The poor and the vulnerable are the focus of an election-year battle in the New Jersey Assembly over health care. At issue:
• A proposal to charge a copayment for state-provided HIV/AIDS and Medicaid prescriptions; a fee that would be shouldered by the poorest residents. AARP opposes it.
• A multi-year fight to lift the veil on serious medical errors, so-called never events because they should never occur. AARP champions it.
• A proposal to make it tougher to qualify for FamilyCare, the state’s low-cost or no-cost health insurance program, at a time when more families are going without health insurance. AARP wants to keep current eligibility.
Gov. Jon Corzine, D, wants to save $6 million by charging copays for state-provided HIV/AIDS and Medicaid prescriptions. Copays would begin at $2, with a $10 monthly cap, a nominal sum for most people.
But Allison C. Kuiken, executive director of Bentley Assisted Living in Branchville, knows the pain that every copay can inflict. One of every five residents at her facility in this small, leafy borough is on Medicaid.
“They really can’t afford to pay anything else if they’re going to have any quality of life,” Kuiken said. “It takes away their dignity when they can’t afford to pay for basic necessities.”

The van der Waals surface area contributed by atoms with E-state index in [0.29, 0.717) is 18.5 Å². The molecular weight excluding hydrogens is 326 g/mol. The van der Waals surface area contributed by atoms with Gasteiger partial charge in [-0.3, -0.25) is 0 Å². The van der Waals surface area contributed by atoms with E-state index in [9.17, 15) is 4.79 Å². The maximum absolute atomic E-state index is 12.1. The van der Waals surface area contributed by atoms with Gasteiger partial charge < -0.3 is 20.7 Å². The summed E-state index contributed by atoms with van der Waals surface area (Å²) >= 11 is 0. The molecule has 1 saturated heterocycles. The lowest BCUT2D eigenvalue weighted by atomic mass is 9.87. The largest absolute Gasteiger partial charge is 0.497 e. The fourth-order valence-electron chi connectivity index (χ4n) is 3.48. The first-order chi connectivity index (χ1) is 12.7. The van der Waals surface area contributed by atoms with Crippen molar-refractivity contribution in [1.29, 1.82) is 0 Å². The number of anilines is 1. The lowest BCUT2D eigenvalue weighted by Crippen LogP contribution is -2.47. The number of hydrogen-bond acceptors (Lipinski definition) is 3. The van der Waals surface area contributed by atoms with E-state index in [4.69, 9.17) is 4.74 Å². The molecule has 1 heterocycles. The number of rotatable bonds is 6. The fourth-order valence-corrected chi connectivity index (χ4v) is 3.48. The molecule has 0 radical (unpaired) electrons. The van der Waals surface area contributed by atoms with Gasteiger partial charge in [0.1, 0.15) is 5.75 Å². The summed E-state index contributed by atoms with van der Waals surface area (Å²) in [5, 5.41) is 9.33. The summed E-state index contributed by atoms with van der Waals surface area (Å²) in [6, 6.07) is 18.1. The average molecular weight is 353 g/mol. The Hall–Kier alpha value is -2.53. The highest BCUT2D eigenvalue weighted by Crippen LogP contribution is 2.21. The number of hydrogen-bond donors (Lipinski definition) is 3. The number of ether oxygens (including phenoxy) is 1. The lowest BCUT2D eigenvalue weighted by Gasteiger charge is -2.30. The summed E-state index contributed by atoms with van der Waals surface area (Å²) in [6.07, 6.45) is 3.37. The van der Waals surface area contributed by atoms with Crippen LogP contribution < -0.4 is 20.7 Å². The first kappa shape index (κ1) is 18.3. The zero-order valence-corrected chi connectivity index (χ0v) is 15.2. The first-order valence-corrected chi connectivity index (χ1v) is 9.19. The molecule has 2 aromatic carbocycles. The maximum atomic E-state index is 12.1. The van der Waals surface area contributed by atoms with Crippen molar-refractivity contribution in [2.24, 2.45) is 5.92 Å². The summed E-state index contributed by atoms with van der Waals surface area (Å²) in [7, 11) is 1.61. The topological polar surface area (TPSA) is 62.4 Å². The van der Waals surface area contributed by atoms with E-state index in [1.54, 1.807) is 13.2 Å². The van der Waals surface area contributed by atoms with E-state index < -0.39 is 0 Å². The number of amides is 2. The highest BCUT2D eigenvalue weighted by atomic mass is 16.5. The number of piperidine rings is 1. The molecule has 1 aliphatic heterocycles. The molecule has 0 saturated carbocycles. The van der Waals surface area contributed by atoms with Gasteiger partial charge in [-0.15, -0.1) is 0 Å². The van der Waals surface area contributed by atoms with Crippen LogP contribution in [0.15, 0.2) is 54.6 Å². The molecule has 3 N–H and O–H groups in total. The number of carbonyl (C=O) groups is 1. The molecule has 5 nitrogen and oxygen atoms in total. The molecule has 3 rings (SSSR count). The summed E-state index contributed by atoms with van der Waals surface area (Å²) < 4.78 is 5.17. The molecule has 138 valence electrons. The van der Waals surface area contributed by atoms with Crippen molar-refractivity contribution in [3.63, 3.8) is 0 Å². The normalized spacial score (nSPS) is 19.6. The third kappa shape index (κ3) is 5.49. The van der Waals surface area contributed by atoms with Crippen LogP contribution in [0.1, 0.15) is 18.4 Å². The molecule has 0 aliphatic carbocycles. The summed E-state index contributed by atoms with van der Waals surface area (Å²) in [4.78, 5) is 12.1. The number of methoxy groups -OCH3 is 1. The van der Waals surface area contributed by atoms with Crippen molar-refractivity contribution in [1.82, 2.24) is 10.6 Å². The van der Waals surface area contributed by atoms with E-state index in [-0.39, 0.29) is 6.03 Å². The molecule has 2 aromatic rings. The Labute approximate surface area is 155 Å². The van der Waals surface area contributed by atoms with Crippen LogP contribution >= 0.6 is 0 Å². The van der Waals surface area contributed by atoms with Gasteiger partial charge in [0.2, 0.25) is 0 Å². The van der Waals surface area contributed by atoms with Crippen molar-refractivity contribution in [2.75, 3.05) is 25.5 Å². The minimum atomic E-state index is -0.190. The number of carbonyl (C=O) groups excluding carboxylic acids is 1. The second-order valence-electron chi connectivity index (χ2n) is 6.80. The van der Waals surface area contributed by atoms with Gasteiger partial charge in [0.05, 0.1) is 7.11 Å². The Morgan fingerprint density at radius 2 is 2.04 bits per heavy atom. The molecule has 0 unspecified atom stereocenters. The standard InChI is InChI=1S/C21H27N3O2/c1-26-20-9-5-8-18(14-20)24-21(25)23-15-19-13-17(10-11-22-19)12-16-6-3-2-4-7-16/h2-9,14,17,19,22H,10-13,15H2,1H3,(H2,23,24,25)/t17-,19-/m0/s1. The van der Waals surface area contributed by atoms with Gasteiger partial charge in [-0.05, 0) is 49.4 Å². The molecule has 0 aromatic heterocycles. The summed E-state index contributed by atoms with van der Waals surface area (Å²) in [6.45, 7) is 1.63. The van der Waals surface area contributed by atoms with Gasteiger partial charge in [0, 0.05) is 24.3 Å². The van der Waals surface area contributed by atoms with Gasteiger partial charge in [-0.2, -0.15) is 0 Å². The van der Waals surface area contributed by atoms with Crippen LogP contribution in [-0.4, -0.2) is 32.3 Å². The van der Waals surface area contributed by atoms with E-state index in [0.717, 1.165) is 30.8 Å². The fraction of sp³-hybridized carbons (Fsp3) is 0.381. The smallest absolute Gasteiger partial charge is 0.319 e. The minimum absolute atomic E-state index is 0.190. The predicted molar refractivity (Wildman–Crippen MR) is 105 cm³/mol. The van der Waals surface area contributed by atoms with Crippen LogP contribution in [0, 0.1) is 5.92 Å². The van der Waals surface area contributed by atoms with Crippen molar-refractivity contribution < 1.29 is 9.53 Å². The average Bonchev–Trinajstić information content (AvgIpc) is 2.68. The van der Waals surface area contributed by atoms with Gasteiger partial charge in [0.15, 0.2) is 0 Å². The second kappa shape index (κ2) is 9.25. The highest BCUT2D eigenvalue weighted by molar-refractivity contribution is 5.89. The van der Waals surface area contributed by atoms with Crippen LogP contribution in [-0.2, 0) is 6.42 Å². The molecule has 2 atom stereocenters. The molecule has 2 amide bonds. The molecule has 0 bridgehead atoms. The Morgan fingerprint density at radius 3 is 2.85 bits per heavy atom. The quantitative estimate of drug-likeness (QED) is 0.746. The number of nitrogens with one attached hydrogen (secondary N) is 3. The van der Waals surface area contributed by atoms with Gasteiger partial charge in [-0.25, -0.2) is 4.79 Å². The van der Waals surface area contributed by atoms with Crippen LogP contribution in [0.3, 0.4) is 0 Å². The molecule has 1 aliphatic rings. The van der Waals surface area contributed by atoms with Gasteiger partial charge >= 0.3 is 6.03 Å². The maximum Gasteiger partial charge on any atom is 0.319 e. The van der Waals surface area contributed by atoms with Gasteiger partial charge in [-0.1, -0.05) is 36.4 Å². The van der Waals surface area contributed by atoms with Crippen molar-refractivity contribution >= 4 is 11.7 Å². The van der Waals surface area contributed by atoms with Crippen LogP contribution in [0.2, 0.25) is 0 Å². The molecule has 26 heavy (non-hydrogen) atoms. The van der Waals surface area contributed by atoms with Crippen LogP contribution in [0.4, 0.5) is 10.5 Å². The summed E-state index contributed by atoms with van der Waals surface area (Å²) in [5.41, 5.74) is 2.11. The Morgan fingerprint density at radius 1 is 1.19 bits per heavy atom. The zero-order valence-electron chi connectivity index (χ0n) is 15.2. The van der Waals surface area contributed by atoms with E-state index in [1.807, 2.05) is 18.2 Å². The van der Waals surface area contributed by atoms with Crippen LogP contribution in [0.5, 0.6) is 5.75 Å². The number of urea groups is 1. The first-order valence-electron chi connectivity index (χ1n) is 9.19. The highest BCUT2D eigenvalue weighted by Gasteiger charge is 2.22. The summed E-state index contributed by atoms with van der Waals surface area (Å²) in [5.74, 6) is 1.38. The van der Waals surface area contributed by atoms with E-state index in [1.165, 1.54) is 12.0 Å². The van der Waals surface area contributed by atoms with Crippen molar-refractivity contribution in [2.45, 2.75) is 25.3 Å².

Another bill in the General Assembly, a proposed hospital error accountability law, would expand the hospital performance report to publish not just the number of preventable errors but also where they occurred, enabling consumers to compare data and make educated health care decisions. AARP New Jersey has fought for disclosure of life-threatening medical errors for several years, over objections from the medical establishment.
Another element of the Corzine budget would make it harder for some parents to qualify for FamilyCare, less than a year after income limits were eased in a bid to cover more families. Despite the state’s goal to have all children covered by health insurance, more than 13 percent are still uninsured.
Mary Coogan, assistant director of the private Association for Children of New Jersey, points to numerous studies showing that parents who have health insurance are more likely to get health coverage for their children. “The last time that the state cut back on parent enrollment, there was a drop in enrollment of kids,” Coogan said.
Douglas Johnston, AARP New Jersey senior manager for advocacy, said rising unemployment makes FamilyCare even more critical. In the last year, more than 130,000 residents lost their jobs.
“As the economic situation worsens, AARP expects more individuals will be losing employer-sponsored health insurance. A freeze on adult enrollment in the FamilyCare program could have a devastating impact on these newly uninsured families,” Johnston said. “Access to affordable health care via FamilyCare should be increased, not denied.”
Douglas Hulette is a freelance writer based in Lawrenceville, NJ.
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